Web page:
This dissertation examines the use of music as a tool of political communication in the contemporary Zapatista movement, which emerged after a 1994 rebellion in Chiapas, Mexico conducted by the Zapatista Army of National Liberation (EZLN). On the basis of ethnographic research carried out in Chiapas, Mexico City and Los Angeles in 2012 and 2013, I examine the related notions of “dissemination”, “spreading the word”, “telling stories” and “transmitting the message” as key structuring concepts for musical practices in different sites in the contemporary Zapatista movement in Mexico. However, recent scholarship in the field of communication theory has tended to critique the dualist, linear models of communication this emic discourse reflected. Correspondingly, I demonstrate that activity structured around these one-way notions of “disseminating” or “transmitting” pro-Zapatista messages had a series of often unrecognized effects that may be highly significant for understanding the potential and limitations of this music-centred activism. As pro-Zapatista musicians in rural Chiapas, San Cristóbal de las Casas and Mexico City used various strategies to disseminate messages through musical practice, they also brought into play a number of dynamics involving the ongoing constitution of organization, the cultivation of ties, the sonic production of social space, the creation of means and capabilities for the “independent” production of music within a logic of (Zapatista) “autonomy”, and the communication and contestation of the notion of “Zapatismo” itself. Music, in this interpretation, may be understood not only as a means of communicating message in a unidirectional fashion, but as a multifaceted practice that serves to hold together this complex, geographically diffuse social movement as a meaningful entity.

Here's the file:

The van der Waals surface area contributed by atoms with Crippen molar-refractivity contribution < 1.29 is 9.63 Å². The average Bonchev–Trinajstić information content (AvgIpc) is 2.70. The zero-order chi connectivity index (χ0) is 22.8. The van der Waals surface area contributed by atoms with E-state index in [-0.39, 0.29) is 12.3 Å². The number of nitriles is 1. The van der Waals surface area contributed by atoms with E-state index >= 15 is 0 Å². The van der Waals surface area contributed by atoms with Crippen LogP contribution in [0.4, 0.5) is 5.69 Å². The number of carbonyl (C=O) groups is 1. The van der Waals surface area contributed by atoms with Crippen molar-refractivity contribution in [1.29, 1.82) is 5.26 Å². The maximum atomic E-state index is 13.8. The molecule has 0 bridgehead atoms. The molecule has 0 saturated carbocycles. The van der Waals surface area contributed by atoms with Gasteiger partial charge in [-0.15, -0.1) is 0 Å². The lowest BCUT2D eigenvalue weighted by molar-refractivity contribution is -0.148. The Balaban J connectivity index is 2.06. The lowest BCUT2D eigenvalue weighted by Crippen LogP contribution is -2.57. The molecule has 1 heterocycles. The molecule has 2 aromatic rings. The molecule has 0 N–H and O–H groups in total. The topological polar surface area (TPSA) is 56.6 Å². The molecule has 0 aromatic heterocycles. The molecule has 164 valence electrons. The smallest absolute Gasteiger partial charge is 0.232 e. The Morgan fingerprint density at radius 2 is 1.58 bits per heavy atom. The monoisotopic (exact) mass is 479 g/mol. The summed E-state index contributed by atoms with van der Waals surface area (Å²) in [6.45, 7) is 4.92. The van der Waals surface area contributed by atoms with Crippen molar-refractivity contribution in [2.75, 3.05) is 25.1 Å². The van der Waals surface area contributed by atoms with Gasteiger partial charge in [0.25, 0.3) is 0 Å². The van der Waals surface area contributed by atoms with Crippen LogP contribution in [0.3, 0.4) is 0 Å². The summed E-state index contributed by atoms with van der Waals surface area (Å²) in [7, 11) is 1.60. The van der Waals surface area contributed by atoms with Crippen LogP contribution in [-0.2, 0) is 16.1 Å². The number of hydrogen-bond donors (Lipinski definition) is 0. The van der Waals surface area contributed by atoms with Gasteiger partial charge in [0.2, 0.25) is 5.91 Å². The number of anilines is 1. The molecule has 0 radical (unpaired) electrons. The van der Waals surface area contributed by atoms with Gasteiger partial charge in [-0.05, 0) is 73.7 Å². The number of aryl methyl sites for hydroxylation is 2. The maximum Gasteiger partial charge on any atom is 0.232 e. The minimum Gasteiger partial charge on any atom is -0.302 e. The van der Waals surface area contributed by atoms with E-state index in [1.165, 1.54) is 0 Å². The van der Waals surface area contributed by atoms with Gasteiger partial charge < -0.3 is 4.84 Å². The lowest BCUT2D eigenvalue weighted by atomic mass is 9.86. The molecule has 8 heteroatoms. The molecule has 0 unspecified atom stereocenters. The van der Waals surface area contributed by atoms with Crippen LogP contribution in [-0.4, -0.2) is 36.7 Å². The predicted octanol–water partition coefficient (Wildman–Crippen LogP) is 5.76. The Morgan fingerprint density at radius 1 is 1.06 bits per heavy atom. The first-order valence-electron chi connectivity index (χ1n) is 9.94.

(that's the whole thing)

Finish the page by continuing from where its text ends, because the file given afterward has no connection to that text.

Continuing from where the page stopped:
|1 Mar 2016
|Unpublished - 2016
- Music, activism, politics, Zapatista, Mexico, communication